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October 1988

Acute Appendicitis in Diabetic Children

Author Affiliations

Division of Pediatric Surgery Tufts—New England Medical Center 750 Washington St Boston, MA 02111
The Montreal Children's Hospital 2300 Tupper Montreal, Canada H3H 1P3

Am J Dis Child. 1988;142(10):1019-1020. doi:10.1001/archpedi.1988.02150100013001

Sir.—Delayed chemotaxis, microangiopathy, and sensory neuropathy have each been implicated in the inability of adult diabetic patients to control acute inflammation. Experimental studies have demonstrated these same abnormalities in children with juvenile-onset diabetes mellitus, even though an increased susceptibility to infection is generally not apparent in these children. This retrospective analysis was undertaken to determine if juvenile-onset diabetes mellitus alters the course of acute appendicitis.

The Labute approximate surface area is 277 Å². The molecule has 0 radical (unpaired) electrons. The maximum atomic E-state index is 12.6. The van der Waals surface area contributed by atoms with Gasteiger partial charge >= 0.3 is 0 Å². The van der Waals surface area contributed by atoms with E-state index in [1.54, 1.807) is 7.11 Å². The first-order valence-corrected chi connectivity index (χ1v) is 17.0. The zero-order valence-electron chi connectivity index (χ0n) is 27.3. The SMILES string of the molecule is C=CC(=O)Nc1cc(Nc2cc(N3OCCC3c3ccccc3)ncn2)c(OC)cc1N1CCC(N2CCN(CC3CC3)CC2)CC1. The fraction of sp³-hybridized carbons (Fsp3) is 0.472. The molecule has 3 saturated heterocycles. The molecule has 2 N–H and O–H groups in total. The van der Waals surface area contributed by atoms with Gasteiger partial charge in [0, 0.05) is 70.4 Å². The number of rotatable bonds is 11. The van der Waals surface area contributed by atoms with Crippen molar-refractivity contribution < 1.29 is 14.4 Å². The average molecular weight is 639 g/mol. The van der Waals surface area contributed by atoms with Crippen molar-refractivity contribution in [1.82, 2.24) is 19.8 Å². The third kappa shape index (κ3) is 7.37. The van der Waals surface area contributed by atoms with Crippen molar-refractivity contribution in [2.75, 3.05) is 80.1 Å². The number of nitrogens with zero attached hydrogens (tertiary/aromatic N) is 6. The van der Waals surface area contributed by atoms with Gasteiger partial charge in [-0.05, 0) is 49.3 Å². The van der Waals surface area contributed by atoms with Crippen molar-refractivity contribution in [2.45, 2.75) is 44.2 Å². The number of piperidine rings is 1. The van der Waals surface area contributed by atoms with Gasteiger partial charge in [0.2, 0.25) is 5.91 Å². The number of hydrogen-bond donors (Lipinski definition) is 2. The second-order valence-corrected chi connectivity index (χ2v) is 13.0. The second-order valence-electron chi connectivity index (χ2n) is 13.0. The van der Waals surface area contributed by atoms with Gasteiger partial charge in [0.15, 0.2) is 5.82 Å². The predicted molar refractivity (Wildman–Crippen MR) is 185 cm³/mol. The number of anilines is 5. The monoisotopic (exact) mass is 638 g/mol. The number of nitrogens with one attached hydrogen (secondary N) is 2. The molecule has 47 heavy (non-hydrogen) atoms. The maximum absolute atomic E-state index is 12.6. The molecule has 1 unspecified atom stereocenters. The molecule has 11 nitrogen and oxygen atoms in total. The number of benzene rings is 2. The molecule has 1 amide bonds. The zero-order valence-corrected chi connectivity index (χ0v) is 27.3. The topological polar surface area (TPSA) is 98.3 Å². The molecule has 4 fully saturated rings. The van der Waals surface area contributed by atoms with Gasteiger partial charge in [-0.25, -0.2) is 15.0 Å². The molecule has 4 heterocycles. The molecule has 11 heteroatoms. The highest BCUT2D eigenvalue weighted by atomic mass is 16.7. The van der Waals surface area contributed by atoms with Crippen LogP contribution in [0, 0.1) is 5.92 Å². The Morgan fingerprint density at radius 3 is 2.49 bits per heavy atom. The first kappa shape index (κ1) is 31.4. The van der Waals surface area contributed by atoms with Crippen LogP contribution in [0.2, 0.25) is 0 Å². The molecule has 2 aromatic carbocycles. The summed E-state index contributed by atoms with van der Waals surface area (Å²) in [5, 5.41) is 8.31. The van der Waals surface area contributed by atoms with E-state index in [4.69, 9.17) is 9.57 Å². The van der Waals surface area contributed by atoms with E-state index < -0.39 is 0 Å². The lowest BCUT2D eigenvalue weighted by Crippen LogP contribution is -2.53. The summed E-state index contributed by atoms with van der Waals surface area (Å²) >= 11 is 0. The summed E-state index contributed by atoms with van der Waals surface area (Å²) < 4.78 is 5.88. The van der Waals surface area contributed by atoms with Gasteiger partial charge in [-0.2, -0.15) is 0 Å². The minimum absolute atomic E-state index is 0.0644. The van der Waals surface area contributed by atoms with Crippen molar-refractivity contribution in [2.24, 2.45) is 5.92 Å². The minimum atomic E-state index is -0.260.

Patients and Methods.—From July 1959 to June 1983, 19 patients with type I diabetes mellitus underwent operation for acute appendicitis at the Montreal Children's Hospital. Seventeen case reports were suitable for analysis. The patients ranged in age from 4 years 5 months to 18 years, with a mean of 12 years 4 months. The diagnosis of diabetes mellitus had been made from five months to 13½ years (mean, six years ten months) before appendectomy. The presenting symptom was right lower abdominal quadrant pain

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